Another week, another collection of interesting things from around the internet. This week has been a little wild across stock markets and general sentiment. I hope you're not being hit too hard.
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From Around the Web
After an interesting post on why America has been uniquely stupid, here's an interesting response.
As with the original, the article takes a look into how algorithmic feeds have polarised us. There is a little bit of hope tucked into this one, looking at how mass communication had some nice long term effects even when there was a rocky start.
I do think AI optimised news feeds are somewhat unique here though. Getting information to everyone is one thing but filtering who sees what based on shady signals is something entirely different. See my past post on loss functions for a deeper dive.
The question that sticks with me, is will we change? By that I mean, could the culture deciding against AI content filtering cause a pushback? The zeitgeist has a strong hand and it wouldn't be the first time that the inevitable consumption of technology was stopped by people changing their minds. (Physical Books anyone?)
This article from Alexander Kruel talks about an adjacent topic. In an effort for everyone (companies in this case) to come across as unique, when things become easy, people push back.
The article talks about how the availability of good stock photography leads to Corporate-Memphis (the cartoon people everyone uses, me included). With tools like Dall-E 2 the barrier to many new types of imagery is lower. Will this signal another shift?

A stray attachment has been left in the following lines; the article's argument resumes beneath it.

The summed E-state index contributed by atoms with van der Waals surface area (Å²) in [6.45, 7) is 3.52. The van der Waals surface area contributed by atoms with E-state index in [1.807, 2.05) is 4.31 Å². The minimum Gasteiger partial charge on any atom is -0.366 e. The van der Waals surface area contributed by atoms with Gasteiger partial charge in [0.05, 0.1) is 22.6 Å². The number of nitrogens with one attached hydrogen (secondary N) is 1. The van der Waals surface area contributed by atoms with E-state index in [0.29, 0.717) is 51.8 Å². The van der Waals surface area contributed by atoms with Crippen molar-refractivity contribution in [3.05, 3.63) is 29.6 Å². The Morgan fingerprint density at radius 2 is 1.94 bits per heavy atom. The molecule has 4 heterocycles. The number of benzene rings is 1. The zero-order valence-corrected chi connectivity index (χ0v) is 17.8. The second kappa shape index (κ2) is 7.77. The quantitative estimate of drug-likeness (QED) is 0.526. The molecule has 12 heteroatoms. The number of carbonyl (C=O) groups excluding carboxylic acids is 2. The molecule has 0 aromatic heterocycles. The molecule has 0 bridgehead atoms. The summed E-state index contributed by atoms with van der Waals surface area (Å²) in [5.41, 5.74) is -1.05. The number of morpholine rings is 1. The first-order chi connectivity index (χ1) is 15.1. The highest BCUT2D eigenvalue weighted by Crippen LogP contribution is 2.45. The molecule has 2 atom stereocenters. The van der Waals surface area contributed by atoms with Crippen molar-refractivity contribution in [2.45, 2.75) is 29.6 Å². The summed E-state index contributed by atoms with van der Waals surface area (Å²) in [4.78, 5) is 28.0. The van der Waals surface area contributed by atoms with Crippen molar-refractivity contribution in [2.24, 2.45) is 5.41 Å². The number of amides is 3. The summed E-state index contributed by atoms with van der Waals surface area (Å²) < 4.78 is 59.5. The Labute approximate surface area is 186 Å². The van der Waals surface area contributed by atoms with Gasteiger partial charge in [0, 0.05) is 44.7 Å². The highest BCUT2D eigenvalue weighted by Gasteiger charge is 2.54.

Linking that back to news feeds, as people learn about SEO and how to hack the algorithms they get flooded. Eventually, people get sick of that content. Recipies with small novels before instructions and the same vapid stories on Linkedin.
Time will tell what happens but I would place my bets that the push back against Ad revenue optimised feeds will be strong.
I wrote an essay this week. I looked at how we estimate the future compared to how things change. I even drew a few diagrams. Check it out.
Tom and I also put out the latest episode of our podcast. You can check that out and subscribe here.
Is it getting harder not to have an opinion on things? Thinking about online discourse it seems more and more that we're subject to forced FOMO. Have an opinion or you're against us. (Often heard on both sides of the issue).
This probably links back to ideas from Inflaters and Debaters.
Until next time.